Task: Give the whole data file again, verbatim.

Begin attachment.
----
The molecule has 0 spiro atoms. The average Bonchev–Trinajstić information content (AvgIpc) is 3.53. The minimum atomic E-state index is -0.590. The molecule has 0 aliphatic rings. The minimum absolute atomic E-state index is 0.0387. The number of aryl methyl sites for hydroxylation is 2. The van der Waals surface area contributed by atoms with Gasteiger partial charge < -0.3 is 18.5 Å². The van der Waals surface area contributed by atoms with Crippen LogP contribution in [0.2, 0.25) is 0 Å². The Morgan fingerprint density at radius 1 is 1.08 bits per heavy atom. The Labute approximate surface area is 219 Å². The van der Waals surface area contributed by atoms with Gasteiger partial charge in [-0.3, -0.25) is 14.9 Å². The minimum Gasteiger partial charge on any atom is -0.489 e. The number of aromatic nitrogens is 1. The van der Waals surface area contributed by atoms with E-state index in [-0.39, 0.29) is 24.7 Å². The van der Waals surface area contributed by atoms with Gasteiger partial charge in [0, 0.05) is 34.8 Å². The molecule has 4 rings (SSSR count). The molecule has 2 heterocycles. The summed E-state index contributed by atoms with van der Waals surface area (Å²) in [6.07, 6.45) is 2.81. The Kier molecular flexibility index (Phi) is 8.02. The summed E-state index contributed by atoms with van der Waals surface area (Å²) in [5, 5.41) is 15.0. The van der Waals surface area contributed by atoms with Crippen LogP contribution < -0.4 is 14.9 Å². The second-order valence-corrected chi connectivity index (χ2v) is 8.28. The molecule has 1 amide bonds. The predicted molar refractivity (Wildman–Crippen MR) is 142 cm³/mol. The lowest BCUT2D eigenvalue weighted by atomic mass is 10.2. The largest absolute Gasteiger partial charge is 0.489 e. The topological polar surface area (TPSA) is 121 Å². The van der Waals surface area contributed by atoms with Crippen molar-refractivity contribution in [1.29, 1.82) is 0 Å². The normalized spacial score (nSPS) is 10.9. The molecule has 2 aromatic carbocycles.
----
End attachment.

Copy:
The molecule has 0 spiro atoms. The average Bonchev–Trinajstić information content (AvgIpc) is 3.53. The minimum atomic E-state index is -0.590. The molecule has 0 aliphatic rings. The minimum absolute atomic E-state index is 0.0387. The number of aryl methyl sites for hydroxylation is 2. The van der Waals surface area contributed by atoms with Gasteiger partial charge < -0.3 is 18.5 Å². The van der Waals surface area contributed by atoms with Crippen LogP contribution in [0.2, 0.25) is 0 Å². The Morgan fingerprint density at radius 1 is 1.08 bits per heavy atom. The Labute approximate surface area is 219 Å². The van der Waals surface area contributed by atoms with Gasteiger partial charge in [-0.3, -0.25) is 14.9 Å². The minimum Gasteiger partial charge on any atom is -0.489 e. The number of aromatic nitrogens is 1. The van der Waals surface area contributed by atoms with E-state index in [-0.39, 0.29) is 24.7 Å². The van der Waals surface area contributed by atoms with Gasteiger partial charge in [0, 0.05) is 34.8 Å². The molecule has 4 rings (SSSR count). The molecule has 2 heterocycles. The summed E-state index contributed by atoms with van der Waals surface area (Å²) in [6.07, 6.45) is 2.81. The Kier molecular flexibility index (Phi) is 8.02. The summed E-state index contributed by atoms with van der Waals surface area (Å²) in [5, 5.41) is 15.0. The van der Waals surface area contributed by atoms with Crippen LogP contribution < -0.4 is 14.9 Å². The second-order valence-corrected chi connectivity index (χ2v) is 8.28. The molecule has 1 amide bonds. The predicted molar refractivity (Wildman–Crippen MR) is 142 cm³/mol. The lowest BCUT2D eigenvalue weighted by atomic mass is 10.2. The largest absolute Gasteiger partial charge is 0.489 e. The topological polar surface area (TPSA) is 121 Å². The van der Waals surface area contributed by atoms with Crippen molar-refractivity contribution in [1.29, 1.82) is 0 Å². The normalized spacial score (nSPS) is 10.9. The molecule has 2 aromatic carbocycles.